Her first qualification run on Friday was not one of her best; truth be told, far from it. But Viktoriia Us had a pretty good excuse for feeling exhausted and distracted.

Since February her country has been under attack by Russian forces. Every morning, barely awake, the 29-year-old Ukrainian reaches for her phone, dreading what she might read. Some nights she has barely slept.

She is incredibly grateful of the international canoe family, who have rallied around her and other Ukrainian athletes during these dreadful times. Despite all the distractions, the fear and the stress, Us has somehow managed to keep training, a welcome distraction for her from the daily nightmare unfolding in her real world.

Her family are still in Ukraine. Her mother is refusing to leave.

“It’s been a very hard time for me,” Us said in Prague on Friday.

“We didn’t know what to do. We didn’t believe it could happen. I read a lot of bad news about what is happening in my city, it’s so hard.

I had to do what I could and do what I do best

“I was scared because all my family stayed in Ukraine. I called them all to make sure they were okay, they were scared a lot. They were woken by rockets.

“My mum, even when it was a very difficult time in Kyiv, she decided to stay home. She has always been at home, and she said ‘it’s my land, it’s my house, I will not leave.”

Viktoriia Us has been to two Olympics, but its unlikely she has had more challenging days on the water then she experienced in Prague on Friday.

It was hard for me to eat, to sleep, to do anything normal

In her first K1 journey she picked up two gate touches and was generally all over the shop. She missed the top 20 automatic qualifiers by one place, but still with a second chance to make things right.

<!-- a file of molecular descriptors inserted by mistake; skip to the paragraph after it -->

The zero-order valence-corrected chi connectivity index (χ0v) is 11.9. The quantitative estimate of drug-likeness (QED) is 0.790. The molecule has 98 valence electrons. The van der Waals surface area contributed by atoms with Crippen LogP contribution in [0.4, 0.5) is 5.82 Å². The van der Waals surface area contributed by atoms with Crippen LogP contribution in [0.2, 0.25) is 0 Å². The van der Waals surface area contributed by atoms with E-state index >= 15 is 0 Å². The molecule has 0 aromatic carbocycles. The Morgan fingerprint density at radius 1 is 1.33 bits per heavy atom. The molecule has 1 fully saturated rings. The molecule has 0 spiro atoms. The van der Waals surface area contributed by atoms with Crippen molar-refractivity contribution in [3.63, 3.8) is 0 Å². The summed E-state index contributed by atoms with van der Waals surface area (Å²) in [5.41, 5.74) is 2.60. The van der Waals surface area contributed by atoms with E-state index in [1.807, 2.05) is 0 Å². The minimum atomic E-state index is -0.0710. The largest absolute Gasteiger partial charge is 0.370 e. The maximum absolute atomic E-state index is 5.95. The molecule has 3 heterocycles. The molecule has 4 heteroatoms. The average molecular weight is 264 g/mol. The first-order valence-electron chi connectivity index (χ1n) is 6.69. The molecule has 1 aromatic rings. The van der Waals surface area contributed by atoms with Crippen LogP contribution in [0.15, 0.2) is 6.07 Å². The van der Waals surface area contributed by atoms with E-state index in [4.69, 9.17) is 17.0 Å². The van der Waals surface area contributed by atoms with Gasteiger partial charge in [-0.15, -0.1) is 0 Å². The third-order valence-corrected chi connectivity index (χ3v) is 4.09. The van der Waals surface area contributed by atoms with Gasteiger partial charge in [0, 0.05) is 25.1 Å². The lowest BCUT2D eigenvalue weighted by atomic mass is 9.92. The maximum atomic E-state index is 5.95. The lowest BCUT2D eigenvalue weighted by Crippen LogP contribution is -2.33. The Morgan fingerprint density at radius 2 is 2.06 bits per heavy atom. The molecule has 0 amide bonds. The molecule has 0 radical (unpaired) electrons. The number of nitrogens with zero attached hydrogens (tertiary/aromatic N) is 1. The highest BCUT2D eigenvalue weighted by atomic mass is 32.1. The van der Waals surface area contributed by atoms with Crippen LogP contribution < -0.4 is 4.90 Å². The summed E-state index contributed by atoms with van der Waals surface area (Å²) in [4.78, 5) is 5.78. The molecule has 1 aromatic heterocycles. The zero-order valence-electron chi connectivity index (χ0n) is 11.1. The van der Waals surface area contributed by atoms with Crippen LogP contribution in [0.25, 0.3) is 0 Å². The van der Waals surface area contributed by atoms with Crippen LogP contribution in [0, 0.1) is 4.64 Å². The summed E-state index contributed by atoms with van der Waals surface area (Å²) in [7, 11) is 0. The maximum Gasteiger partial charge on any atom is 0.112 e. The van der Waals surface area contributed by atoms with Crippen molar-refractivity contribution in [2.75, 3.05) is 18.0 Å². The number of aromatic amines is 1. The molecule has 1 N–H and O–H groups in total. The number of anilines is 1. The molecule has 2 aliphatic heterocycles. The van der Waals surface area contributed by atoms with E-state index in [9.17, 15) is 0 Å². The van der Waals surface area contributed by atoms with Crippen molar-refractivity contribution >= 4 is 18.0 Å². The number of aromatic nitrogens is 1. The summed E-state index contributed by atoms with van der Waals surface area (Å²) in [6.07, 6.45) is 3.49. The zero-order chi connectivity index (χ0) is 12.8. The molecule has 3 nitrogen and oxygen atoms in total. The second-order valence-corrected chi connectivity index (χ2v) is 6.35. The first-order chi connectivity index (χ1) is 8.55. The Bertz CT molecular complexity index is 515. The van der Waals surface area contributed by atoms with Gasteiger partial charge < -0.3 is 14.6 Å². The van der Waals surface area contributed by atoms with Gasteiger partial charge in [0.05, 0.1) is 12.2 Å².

Her next run was serviceable, if not brilliant, but easily good enough to progress to Saturday’s semi-finals.

By the afternoon, and with all the nerves and anxiety out of her system, Us was, incredibly, back on top of her game. Second fastest on the course in the women’s C1, a gate touch pushing her down to third overall. Behind her the Olympic gold and silver medalists.

It was a massive weight off her shoulders, albeit momentarily.

“For the first weeks it was hard for me to focus, it was hard for me to eat, to sleep, to do anything normal,” Us said.

“But then I knew I had to be healthy, I had to do what I could and do what I do best. It’s hard to predict what will happen, but I have a place to stay in France and I am enjoying my paddling again.

“I still spend all day reading the news, wondering what is happening in my city, if my family are safe. I’m worrying about my friends who are fighting, who stayed home to help the army. All Ukrainians are part of this war, it’s changed the lives of Ukrainian people.

“I worry about my country, because I want to see it free and independent, and rising again.”

The International Canoe Federation and the world paddling community is continuing to support Ukrainian athletes and their families, working to make sure they can be safe during this conflict. To add you support, please visit our donations page.

Pics by Dezso Vekassy


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